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Imperialism and human rights – on the Arab Spring

25 Mar

Growing out of the discussion on Syria in a previous thread, one fellow partisan of the Syrian revolution, using the name Voltairepaine, made series of criticisms of the perspective put forward in my article Imperialist Hands off the Syrian revolution. When composing the reply, I realised that to do the issues justice would require more than just another comment.

For those interested in following the debate, Voltairepaine’s full comment is here.

Voltairepaine says:

“Your definition of imperialism is ‘the West’.”

No, imperialism is the form of advanced capitalism that dominates the world today. The productive forces that it gives rise to are international in their social significance, and have a degree of social power that demands that they be subordinated to democratic social control, again on an international level. But in fact they are both largely privately owned and depend on particular very powerful nation states to defend the interests of the ruling classes that command these resources. That is, to defend their predatory interests against political developments in those countries which are its victims, which threaten its interests.

In that regard, Russia as I pointed out is hardly a world player, having a smaller GDP than India. China on the other hand has struggled very hard and by virtue of its natural resources and enormous population together with an state-owned economic system that in some ways has substituted quite effectively for its lack of a cohesive capitalist class (and more recently has been instrumental in developing such a class), appears to be on the verge of joining that exclusive club. But it is not there yet.

Voltairepaine continues his criticism with the following substantial point about Hizbullah and Lebanon:

Hezbollah was an Iranian project. Funds, arms and training from Iran’s revolutionary Guard corps filtered through to Lebanese Shiaa militants. It was a resistance to an extended Israeli occupation, yes, but equally, it was the empowerment of the Shiaa community and their status as a sect in Lebanon, backed by ‘Al Fakih’ (the Shiaa supreme leader and direct representative of God on earth). Hezbollah was a materialization of Ayatollah Khomeini’s dreams of exporting the Islamic Revolution. On a more grounded level, it was about expanding the re-born Shiaa empire. Lebanese Hezbollah members will tell you this themselves. They’re proud to be part of it. Khomeini’s war with Iraq was also about exporting the Islamic revolution. It failed back then, but Iran’s aims haven’t changed today. This spiritual concept of ‘exporting revolution’ in reality amounts to Iranian military expansion and the securing of a regional status-quo that is protecting the Assad regime.”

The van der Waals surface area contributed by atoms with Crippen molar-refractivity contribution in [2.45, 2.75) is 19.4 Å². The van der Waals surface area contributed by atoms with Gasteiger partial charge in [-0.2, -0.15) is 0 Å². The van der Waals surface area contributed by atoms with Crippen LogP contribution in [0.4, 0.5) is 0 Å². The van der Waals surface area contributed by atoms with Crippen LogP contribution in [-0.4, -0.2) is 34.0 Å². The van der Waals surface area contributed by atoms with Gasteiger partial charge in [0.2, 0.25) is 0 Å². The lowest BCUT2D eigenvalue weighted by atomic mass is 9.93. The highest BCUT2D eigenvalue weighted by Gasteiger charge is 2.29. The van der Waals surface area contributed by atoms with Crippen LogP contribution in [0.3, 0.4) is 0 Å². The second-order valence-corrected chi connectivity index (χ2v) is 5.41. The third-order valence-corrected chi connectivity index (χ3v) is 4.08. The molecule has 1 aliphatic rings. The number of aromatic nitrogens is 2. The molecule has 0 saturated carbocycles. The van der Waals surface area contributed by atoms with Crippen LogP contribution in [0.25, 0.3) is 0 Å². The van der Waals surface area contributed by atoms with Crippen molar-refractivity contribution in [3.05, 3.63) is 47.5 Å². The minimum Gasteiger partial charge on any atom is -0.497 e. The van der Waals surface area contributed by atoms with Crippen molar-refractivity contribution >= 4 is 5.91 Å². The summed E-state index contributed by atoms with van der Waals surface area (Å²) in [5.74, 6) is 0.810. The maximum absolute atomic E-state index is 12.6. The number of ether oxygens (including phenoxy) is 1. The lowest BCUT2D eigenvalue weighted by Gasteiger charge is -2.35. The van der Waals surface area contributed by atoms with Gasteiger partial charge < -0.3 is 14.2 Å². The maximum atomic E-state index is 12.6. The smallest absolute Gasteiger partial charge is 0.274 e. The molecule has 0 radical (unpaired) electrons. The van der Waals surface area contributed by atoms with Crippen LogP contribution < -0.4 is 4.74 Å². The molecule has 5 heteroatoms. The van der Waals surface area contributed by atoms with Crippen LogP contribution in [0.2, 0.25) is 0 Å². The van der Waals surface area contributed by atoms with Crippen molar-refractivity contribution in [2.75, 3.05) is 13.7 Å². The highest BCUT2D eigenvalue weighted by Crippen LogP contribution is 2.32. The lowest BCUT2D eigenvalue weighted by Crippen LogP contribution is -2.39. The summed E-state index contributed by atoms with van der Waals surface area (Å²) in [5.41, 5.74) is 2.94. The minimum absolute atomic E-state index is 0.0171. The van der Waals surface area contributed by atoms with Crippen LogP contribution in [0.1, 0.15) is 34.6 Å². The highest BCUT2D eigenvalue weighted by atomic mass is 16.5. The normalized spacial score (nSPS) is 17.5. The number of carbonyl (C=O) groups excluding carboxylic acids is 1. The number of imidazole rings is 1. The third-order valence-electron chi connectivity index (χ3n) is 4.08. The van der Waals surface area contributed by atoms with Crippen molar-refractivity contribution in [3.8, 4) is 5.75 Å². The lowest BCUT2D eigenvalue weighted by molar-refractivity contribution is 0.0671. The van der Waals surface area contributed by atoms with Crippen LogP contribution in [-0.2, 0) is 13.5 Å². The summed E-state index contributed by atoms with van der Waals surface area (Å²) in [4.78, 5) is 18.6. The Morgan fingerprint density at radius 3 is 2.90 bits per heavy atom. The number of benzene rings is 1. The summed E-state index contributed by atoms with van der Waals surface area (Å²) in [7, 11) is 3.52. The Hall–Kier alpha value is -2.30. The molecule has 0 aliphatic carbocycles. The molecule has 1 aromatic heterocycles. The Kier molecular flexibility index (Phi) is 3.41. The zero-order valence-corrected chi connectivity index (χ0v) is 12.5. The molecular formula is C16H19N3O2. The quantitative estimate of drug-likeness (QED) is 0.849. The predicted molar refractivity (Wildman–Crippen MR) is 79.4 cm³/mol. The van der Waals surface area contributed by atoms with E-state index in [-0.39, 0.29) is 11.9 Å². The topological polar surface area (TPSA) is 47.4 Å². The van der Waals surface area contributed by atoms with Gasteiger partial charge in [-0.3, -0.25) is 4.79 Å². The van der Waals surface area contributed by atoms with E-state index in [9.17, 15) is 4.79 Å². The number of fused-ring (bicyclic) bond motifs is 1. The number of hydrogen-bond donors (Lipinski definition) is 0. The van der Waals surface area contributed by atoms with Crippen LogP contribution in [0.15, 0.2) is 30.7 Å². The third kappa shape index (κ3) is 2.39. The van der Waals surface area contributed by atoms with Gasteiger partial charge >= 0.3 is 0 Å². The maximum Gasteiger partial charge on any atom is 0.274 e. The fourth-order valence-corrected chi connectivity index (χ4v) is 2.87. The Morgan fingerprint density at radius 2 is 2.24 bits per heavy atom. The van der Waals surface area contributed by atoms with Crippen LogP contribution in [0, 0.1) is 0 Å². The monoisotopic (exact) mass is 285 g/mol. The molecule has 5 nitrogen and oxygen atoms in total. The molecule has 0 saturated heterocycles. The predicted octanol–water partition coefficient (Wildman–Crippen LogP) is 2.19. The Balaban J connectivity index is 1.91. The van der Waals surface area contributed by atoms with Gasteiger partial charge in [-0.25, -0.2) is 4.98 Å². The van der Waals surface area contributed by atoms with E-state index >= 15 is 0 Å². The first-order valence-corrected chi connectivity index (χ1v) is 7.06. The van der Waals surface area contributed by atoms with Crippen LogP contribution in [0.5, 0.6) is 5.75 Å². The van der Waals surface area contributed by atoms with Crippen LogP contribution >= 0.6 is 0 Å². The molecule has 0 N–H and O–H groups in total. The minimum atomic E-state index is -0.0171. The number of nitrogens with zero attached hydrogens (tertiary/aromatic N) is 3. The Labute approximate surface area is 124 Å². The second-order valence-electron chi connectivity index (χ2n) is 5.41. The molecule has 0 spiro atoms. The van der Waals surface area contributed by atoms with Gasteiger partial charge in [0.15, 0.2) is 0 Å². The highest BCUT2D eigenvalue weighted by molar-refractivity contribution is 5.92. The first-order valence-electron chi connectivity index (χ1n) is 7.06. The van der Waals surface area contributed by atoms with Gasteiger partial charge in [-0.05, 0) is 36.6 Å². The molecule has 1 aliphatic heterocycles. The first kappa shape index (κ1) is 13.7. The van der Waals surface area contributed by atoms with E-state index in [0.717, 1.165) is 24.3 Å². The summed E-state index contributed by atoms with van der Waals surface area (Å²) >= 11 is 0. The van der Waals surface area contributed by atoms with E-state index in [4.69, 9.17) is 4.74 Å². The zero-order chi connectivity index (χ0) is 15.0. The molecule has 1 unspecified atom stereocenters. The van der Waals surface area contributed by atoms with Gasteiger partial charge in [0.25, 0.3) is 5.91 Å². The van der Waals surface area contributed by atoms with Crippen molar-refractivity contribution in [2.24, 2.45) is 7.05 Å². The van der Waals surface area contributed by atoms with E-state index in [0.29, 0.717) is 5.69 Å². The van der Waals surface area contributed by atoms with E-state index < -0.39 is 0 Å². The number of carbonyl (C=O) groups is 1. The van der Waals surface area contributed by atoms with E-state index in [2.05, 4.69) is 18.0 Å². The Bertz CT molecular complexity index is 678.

But what Voltairepaine describes here could be said about every confessional community that has fought in Lebanon both in and since the civil war in the 1970s. Hizbullah only appears special because of its ideological inspiration by the Iranian Shiite revolution, which no one denies by the way. Its motive for supporting the Syrian regime against the uprising, however, is not that it is a tool of ‘Iranian imperialism’, but simply that it fears the Sunni majority in Syria gaining effective power will marginalise it in the region. Hamas, which has also received considerable aid from Iran, but is itself Sunni, has abandoned the Syrian regime precisely because the Syrian opposition reflects the Sunni majority. These are autonomous forces with their own interests, who make alliances according to perceived interests that can change, not tools of foreign powers. Ultimately, ‘exporting revolution’ does not work, as the history of communism also shows. For a mass movement to arise, it has to base itself on real support among the people of the country it is based in. If that is not there, it will simply fail. Hizb’s success is due to indigenous factors that made its pro-Iran ideology appealing to a lot of Lebanese Shia, not an Iranian plot.

Voltairepaine asks: Do I support human rights? Yes, but I don’t like that term because it implies that all human beings have common interests. I am opposed to degrading or inhuman treatment of any human being, even one who has committed monstrous crimes, who should be dealt with by a proper judicial process whenever possible.

But I would also note that the wealth and economic power of the West gives its population a degree of privilege which the West’s exploitative economic relations with many backward countries undermines for the populations of those countries.

One privilege that we enjoy in the West is a degree of formal democracy and some democratic freedoms. This has been won in general through struggle, though its longeivity, which cannot be taken for granted, is a result of relative affluence. But we still live in a class divided society where the real choices people are offered are massively constrained by class power, where democracy is institutionally corrupted by the economic power of the capitalist ruling class.

Thus we get the situation where all the capitalist parties are seen by the population as being the same, all tools of big capital, who all act the same way in power no matter what they say beforehand, and as a result, increasingly people do not see any point in voting. But that is in a society that has enormous wealth.